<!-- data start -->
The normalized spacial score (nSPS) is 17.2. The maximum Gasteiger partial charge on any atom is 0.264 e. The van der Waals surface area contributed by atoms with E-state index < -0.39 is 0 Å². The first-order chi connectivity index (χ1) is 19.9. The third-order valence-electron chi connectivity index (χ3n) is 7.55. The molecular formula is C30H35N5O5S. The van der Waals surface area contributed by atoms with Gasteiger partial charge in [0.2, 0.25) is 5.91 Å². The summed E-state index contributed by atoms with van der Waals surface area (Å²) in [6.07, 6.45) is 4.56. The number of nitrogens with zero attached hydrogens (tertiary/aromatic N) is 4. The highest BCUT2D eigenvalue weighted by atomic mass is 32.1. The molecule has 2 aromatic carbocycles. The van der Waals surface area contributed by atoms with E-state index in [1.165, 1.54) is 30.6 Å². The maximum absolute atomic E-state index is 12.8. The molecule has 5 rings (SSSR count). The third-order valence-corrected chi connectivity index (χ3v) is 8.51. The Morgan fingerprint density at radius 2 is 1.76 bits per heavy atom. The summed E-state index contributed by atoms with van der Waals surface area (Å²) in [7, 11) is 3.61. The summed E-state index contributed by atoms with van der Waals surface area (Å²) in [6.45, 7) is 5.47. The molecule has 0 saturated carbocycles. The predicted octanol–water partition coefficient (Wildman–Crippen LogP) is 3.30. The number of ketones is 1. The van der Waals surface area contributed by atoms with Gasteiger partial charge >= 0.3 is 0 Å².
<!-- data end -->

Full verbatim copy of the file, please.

The normalized spacial score (nSPS) is 17.2. The maximum Gasteiger partial charge on any atom is 0.264 e. The van der Waals surface area contributed by atoms with E-state index < -0.39 is 0 Å². The first-order chi connectivity index (χ1) is 19.9. The third-order valence-electron chi connectivity index (χ3n) is 7.55. The molecular formula is C30H35N5O5S. The van der Waals surface area contributed by atoms with Gasteiger partial charge in [0.2, 0.25) is 5.91 Å². The summed E-state index contributed by atoms with van der Waals surface area (Å²) in [6.07, 6.45) is 4.56. The number of nitrogens with zero attached hydrogens (tertiary/aromatic N) is 4. The highest BCUT2D eigenvalue weighted by atomic mass is 32.1. The molecule has 2 aromatic carbocycles. The van der Waals surface area contributed by atoms with E-state index in [1.165, 1.54) is 30.6 Å². The maximum absolute atomic E-state index is 12.8. The molecule has 5 rings (SSSR count). The third-order valence-corrected chi connectivity index (χ3v) is 8.51. The Morgan fingerprint density at radius 2 is 1.76 bits per heavy atom. The summed E-state index contributed by atoms with van der Waals surface area (Å²) in [7, 11) is 3.61. The summed E-state index contributed by atoms with van der Waals surface area (Å²) in [6.45, 7) is 5.47. The molecule has 0 saturated carbocycles. The predicted octanol–water partition coefficient (Wildman–Crippen LogP) is 3.30. The number of ketones is 1. The van der Waals surface area contributed by atoms with Gasteiger partial charge >= 0.3 is 0 Å².